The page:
We've all seen the studies. Employee engagement is down. Employees are more disengaged than in any time since we banged rocks together to make music. Employees are less satisfied. Employees are going to jump ship.
I say let’em.
If… and that’s a big if… you've done your homework and understand what drives engagement in an organization then maybe it’s time you let some of those folks find the door. I think it’s time we started asking for a little bit in return for all the effort we've put into making employees “happy.” It’s time your employees pony up with their time and their effort.
As an organization you can’t continue to give and give and hope the employee base responds.
It’s A Relationship
Employee/employer engagement is a relationship and like any relationship there are two players in the game. Engagement scores will never go up as long as the employer is always cow-towing to employees based on the latest engagement survey.
Employees aren’t stupid. As long as you survey regularly and respond with new “engagement” bonuses, they learn that it is in their best interest to always have another demand in the chamber, ready to roll out when they think the company is getting a little soft on the perks.
Free lunch, free massages, free daycare – yeah… those are great. But you what else is great? Good work. New ideas. Better communication. More effort. More collaboration.
Are you calling your employees out when those things don’t happen? Are you responding as quickly to those problems as you are to the demands in the last survey?
They’re calling you out on the lack of free umbrellas in your surveys – time for sauce for the gander.
Engagement Ain't About Giving
I don’t mean to sound harsh but the truth of the matter is we've gotten scared in the last few years. We want to “keep” our good employees and as an organization we’ll do almost anything to make that happen. Unfortunately, by simply giving stuf
f, and not changing the way the relationship works, you only hang onto those employees that take. The ones that truly give go find an environment where their contributions are valued and recognized. That’s very different than just adding new freebies to the list of employee benefits.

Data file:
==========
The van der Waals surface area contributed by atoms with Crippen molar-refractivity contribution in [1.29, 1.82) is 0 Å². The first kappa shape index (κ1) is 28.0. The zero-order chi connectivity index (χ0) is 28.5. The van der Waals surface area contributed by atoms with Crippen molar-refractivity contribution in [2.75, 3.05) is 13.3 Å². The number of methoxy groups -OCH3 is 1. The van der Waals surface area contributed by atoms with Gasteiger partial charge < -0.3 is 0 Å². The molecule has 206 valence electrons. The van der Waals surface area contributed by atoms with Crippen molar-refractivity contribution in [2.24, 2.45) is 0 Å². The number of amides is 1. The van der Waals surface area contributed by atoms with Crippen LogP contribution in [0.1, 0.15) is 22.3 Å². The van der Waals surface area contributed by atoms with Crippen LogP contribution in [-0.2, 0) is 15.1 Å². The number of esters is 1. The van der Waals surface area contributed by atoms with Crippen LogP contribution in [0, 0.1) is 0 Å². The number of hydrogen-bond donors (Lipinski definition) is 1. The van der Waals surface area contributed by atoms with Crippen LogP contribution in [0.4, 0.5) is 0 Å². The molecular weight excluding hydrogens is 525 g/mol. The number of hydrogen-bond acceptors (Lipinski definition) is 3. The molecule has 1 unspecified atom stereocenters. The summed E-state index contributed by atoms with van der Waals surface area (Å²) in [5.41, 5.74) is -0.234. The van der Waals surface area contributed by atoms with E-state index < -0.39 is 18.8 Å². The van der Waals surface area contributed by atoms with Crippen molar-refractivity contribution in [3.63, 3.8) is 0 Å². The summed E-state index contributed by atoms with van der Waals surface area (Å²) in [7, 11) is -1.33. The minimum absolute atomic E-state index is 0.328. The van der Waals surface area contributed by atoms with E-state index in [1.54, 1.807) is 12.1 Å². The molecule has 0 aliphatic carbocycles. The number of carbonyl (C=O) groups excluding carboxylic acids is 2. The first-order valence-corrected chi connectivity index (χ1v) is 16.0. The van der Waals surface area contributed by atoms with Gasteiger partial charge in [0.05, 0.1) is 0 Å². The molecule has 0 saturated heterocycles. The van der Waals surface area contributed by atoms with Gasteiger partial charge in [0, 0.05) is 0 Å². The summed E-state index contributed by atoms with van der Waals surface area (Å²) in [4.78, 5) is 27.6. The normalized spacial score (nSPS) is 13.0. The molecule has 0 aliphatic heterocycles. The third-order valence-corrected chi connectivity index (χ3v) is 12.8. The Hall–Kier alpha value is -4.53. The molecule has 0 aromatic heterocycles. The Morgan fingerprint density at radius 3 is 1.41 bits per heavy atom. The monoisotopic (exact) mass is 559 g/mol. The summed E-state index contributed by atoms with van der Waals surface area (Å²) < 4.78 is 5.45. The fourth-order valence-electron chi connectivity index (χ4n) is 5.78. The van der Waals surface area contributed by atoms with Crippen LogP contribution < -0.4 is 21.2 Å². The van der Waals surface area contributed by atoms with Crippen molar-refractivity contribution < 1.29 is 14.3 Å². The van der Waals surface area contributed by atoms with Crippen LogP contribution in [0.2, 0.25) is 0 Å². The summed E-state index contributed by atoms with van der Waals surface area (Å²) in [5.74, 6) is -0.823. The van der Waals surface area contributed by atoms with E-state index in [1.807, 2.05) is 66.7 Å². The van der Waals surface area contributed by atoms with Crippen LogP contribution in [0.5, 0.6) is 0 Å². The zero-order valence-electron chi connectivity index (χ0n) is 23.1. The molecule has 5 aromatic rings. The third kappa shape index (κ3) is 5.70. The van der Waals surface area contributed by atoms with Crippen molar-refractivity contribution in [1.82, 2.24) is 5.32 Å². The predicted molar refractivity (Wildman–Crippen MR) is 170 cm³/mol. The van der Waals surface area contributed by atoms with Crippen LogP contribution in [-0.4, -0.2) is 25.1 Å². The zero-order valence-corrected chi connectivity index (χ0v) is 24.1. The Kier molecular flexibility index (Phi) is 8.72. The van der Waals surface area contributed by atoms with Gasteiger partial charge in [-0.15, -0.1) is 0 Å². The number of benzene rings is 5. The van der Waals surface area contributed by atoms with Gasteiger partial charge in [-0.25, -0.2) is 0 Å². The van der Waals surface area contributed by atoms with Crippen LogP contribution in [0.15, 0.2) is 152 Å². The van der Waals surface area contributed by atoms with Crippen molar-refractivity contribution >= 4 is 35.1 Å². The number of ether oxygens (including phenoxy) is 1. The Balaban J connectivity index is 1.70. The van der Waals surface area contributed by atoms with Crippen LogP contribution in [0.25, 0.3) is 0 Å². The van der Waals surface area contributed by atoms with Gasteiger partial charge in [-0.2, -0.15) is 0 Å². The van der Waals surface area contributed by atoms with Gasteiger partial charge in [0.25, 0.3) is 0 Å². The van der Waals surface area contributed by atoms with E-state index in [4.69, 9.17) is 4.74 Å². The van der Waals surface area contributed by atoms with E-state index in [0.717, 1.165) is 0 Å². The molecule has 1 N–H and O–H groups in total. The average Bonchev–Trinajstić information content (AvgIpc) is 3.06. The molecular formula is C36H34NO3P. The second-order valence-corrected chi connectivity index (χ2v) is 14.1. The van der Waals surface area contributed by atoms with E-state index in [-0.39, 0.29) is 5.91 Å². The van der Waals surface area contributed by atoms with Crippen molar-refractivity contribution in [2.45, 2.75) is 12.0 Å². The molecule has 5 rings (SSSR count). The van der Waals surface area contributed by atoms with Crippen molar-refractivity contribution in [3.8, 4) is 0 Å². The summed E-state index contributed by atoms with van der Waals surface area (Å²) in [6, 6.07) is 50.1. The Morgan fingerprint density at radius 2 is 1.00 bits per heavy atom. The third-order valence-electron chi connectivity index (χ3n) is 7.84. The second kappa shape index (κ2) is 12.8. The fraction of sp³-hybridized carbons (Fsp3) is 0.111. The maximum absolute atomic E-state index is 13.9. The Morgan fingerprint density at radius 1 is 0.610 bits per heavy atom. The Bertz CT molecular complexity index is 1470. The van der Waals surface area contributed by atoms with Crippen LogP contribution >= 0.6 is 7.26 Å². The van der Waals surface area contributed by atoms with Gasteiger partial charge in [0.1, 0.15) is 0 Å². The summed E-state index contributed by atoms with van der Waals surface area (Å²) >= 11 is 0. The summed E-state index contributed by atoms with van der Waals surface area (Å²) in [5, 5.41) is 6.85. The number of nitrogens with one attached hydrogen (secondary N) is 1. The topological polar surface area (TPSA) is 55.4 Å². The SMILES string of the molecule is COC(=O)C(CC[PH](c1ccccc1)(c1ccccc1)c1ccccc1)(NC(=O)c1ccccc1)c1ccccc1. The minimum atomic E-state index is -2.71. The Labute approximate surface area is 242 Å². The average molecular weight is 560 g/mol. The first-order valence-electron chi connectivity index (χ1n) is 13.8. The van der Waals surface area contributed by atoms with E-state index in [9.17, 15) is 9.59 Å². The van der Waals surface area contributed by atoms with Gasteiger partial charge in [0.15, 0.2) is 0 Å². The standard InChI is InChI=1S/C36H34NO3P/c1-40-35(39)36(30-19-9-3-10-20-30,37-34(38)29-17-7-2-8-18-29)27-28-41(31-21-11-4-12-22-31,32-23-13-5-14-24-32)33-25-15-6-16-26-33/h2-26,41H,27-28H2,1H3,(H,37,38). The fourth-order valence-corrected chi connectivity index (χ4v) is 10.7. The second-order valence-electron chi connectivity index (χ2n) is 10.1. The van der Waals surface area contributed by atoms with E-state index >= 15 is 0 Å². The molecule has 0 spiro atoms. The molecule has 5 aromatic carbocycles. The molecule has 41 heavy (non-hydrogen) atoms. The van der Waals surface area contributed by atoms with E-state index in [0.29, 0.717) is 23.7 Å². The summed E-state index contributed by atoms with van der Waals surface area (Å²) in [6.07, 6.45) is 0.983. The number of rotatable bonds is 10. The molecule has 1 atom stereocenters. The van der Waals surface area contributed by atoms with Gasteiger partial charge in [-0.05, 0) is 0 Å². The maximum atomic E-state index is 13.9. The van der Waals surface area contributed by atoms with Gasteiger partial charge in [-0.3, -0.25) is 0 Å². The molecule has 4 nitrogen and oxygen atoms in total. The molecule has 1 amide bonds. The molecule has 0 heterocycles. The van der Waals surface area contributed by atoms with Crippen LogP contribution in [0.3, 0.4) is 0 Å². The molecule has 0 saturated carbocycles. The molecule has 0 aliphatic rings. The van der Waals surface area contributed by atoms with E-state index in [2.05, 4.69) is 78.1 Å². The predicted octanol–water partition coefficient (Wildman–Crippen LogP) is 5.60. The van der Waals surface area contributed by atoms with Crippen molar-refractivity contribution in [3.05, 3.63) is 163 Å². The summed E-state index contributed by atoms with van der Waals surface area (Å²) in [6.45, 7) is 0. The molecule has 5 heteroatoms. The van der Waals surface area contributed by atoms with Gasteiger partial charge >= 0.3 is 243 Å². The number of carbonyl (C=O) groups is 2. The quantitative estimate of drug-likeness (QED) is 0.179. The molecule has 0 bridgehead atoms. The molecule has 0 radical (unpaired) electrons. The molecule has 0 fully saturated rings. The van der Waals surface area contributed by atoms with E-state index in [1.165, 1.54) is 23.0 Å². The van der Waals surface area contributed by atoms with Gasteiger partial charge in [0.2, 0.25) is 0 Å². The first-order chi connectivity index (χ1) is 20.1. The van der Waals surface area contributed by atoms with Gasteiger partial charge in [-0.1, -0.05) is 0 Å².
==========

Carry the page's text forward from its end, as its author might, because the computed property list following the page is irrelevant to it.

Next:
Engagement is about two people, working together toward a common goal. Engagement is about both people – manger/employee – having a desire to make each other better. It’s not much different than the idea of two people getting engaged to be married. If one side gives and the other takes – it’s doomed for failure.
Are you asking your employees to really do the hard work to make your company better? Are you as clear and focused in your requests for what they need to do to be “engaged” with you as they are with what they think you (read: the company) needs to do to “make” them engaged?
The amount of press I see on companies who are asking for more is pretty paltry in comparison to the number of posts and studies I see telling companies to provide pure Greek yogurt and organic gummy bears in the break room to drive better engagement scores.
What Are Your Demands
Take some time to really think through what you want in return for your “engagement” initiatives. What does the company need? Is that clearly defined for all employees? Do they understand that what they do and what you do are linked? They are dependent on each other – in both directions. In other words, sometimes you go first, sometimes they go first.
The bottom line is that you both have to be in the game.
Engagement is a 2-player game. You can’t play the engagement game with alone. There’s a word for playing one handed ….
Solitaire. (I know – you were thinking something else – and that applies too.) It’s fun for a while but in the end, no one is satisfied.
Paul Hebert is Vice President of Individual Performance Strategy at Creative Group Inc, writer, speaker and consultant. Paul focuses on influencing behaviors and driving business results through employees, channel partners and consumers. He is dedicated to creating true emotional connections often overlooked in our automated, tech-enabled world. Using proven motivational theory, behavioral economics and social psychology he has driven extraordinary company performance for his clients. Paul is widely considered an expert on motivation, incentives, and engagement.